Why? remains big question in Horry police chief’s early retirement

By the Editorial Board

Horry County taxpayers don’t know much more about the unexpected early retirement of the police chief than we did two weeks ago. Questions remain as to why? From information released last week, under a Freedom of Information Act request, we know Horry County is paying $60,000-plus to the South Carolina Retirement System to make Saundra Rhodes eligible for retirement.

Rhodes worked in the county police department for more than 23 years, rising to the top position four years ago. Her retirement announcement in late April was unexpected, and she alluded to looking forward to other employment although she was not specific about that being in law enforcement.

Rhodes’ retirement comes as the South Carolina Law Enforcement Division (SLED) is investigating individual Horry County police officers. Two civil lawsuits allege sexual assault by a detective and misconduct in another sexual assault case. In the latter case, three years passed from the crime and an arrest.

One member of the Horry County Council, Paul Prince, says the council should have voted on the $60,000 buyout. Prince, the veteran representative of District 9, says he’s fielded concerns from constituents asking “where do you get off spending tax dollars like that?” Prince adds his own objection, saying “We can’t be just giving money away; that should not have happened without a full council vote, and I didn’t know anything about it until it hit the paper.”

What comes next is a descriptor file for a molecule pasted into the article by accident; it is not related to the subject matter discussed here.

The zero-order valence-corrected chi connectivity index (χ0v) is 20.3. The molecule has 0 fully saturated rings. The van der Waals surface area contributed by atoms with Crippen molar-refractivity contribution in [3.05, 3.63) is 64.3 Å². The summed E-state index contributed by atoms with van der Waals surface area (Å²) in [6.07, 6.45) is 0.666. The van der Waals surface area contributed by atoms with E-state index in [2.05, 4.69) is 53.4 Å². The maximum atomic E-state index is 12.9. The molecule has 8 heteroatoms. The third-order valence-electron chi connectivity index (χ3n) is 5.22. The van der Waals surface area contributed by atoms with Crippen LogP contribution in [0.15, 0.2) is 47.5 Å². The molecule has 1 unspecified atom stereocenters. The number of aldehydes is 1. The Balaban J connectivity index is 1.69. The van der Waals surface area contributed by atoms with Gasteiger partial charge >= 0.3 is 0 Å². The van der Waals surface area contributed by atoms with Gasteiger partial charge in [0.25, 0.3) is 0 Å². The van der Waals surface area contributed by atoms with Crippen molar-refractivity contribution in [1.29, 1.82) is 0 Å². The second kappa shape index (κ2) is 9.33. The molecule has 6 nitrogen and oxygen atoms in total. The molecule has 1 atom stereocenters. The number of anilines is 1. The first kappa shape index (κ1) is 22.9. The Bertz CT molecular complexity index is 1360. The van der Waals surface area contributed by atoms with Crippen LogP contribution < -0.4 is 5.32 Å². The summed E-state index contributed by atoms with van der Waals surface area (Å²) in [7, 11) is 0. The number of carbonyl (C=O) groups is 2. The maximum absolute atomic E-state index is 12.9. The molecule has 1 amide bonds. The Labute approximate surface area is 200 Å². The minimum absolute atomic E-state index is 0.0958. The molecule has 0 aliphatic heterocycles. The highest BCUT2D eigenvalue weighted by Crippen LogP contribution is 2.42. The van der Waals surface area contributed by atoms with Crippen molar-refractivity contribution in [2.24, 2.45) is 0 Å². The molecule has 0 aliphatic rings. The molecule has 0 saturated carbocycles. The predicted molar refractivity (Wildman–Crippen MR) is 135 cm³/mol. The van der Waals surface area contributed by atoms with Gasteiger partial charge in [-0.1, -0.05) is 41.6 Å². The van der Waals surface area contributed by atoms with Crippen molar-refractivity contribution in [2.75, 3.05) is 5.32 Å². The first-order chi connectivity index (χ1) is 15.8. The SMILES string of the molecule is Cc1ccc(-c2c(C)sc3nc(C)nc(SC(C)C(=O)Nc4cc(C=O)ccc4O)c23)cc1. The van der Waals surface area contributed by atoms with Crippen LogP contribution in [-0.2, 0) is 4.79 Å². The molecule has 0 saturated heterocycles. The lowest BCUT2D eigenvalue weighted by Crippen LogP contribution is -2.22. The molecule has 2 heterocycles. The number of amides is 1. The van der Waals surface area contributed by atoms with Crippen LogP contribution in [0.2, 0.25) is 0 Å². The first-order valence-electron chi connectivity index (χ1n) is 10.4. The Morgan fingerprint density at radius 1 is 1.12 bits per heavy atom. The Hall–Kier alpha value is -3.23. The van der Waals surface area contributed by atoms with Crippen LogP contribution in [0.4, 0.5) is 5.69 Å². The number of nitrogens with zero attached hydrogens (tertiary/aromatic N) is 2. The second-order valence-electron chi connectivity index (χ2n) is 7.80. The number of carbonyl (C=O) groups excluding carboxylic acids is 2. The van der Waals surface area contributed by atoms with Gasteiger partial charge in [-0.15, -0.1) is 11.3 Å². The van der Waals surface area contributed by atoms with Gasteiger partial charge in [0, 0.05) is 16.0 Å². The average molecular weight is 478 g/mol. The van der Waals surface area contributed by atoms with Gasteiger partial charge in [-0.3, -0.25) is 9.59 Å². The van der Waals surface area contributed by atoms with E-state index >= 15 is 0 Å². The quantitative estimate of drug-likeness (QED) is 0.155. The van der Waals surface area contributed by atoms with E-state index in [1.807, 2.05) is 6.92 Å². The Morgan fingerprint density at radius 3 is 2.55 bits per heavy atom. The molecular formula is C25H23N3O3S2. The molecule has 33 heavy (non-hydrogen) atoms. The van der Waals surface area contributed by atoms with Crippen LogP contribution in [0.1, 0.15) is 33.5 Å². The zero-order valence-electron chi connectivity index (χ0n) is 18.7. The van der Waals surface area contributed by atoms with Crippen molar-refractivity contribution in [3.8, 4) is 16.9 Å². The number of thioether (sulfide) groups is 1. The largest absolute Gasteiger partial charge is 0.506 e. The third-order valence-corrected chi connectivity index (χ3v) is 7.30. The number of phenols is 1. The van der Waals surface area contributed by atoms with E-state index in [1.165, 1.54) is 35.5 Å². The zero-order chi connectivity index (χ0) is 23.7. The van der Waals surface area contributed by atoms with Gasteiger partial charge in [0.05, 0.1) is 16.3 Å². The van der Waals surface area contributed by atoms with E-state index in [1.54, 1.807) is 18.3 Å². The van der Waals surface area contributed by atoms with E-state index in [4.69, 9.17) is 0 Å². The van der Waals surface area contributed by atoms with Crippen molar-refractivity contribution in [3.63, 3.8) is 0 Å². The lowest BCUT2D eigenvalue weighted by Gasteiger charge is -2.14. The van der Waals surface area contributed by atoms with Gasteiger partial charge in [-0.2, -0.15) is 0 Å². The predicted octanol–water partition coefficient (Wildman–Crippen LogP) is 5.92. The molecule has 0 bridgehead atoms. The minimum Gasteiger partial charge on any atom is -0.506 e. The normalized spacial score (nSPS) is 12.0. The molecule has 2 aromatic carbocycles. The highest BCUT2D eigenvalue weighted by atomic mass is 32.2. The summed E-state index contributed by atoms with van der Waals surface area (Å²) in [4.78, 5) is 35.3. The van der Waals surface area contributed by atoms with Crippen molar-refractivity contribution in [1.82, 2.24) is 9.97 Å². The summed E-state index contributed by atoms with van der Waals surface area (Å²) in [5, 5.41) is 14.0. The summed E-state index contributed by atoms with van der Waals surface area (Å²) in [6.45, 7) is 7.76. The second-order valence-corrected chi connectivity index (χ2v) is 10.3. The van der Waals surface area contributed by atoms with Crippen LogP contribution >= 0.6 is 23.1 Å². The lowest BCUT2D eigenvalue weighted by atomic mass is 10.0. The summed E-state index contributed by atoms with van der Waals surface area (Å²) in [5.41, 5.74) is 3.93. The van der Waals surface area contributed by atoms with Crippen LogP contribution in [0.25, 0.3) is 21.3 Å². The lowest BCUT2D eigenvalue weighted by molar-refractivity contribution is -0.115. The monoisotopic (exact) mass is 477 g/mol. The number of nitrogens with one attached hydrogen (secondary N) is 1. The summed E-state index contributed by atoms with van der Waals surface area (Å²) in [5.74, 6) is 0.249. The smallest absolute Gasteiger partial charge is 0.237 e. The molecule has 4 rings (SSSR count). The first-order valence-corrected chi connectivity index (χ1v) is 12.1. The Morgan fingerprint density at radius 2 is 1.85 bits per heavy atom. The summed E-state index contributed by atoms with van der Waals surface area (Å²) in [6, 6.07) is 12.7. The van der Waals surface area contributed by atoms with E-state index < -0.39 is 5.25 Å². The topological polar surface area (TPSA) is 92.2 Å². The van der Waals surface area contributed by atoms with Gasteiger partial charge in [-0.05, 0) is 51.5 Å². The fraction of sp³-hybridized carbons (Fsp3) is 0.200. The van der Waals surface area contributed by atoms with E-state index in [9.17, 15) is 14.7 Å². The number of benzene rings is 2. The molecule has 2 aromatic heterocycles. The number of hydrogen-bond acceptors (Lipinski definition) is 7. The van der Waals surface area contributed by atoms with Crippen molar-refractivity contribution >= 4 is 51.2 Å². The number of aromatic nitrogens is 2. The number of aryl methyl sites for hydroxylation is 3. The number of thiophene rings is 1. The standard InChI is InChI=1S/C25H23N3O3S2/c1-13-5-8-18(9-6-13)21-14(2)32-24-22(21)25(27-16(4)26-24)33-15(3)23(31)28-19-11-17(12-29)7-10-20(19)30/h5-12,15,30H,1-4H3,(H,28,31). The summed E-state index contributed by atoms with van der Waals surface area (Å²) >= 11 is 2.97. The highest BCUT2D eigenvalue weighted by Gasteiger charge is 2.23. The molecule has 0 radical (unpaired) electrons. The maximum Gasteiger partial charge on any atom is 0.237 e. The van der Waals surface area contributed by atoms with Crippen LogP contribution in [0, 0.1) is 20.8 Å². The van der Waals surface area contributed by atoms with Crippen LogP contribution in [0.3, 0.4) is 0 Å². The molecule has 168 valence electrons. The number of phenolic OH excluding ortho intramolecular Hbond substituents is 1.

Prince cited a concern that the Rhodes payout might set a precedent. Not likely, one would think, as the Rhodes retirement is unique – there is only one police chief. Another county employee close to retirement might be helped, or not, depending on the circumstances. In any case, the county council does not have a vote. Nor should it. Most council members recognize the council’s policy-making, budgetary and taxing roles – not micro-managing day-to-day operations.

It’s worth noting that Deputy Chief Scott Rutherford last week submitted paperwork for his June 6 retirement. He has 25 years with the department.

Personnel matters involving department heads such as the police chief, are the call of the county administrator, Chris Eldridge. Other council members, including Johnny Vaught and Bill Howard, reiterated the fact that the elected council members are not involved in personnel decisions.

On the Rhodes retirement, Howard said: “I don’t know any details, and it really isn’t something I need to know.” We generally agree; however, when the county’s top public safety official unexpectedly announces her retirement, council members and taxpayers are entitled to transparency on the situation.

Surely, personnel matters are sensitive. Add to that the ongoing SLED investigation, and reasonable people understand that Eldridge may be in a position where he cannot speak now to the details of why Rhodes retired. Did Eldridge nudge her to request retirement? Or did Rhodes seek Eldridge’s help in an early retirement? Is the now retired chief personally connected to the SLED investigation? These are questions that deserve answers.

After SLED completes its investigation, Eldridge should tell taxpayers more details as to why Saundra Rhodes retired early. It’s about being transparent and maintaining public confidence in county government and the police department.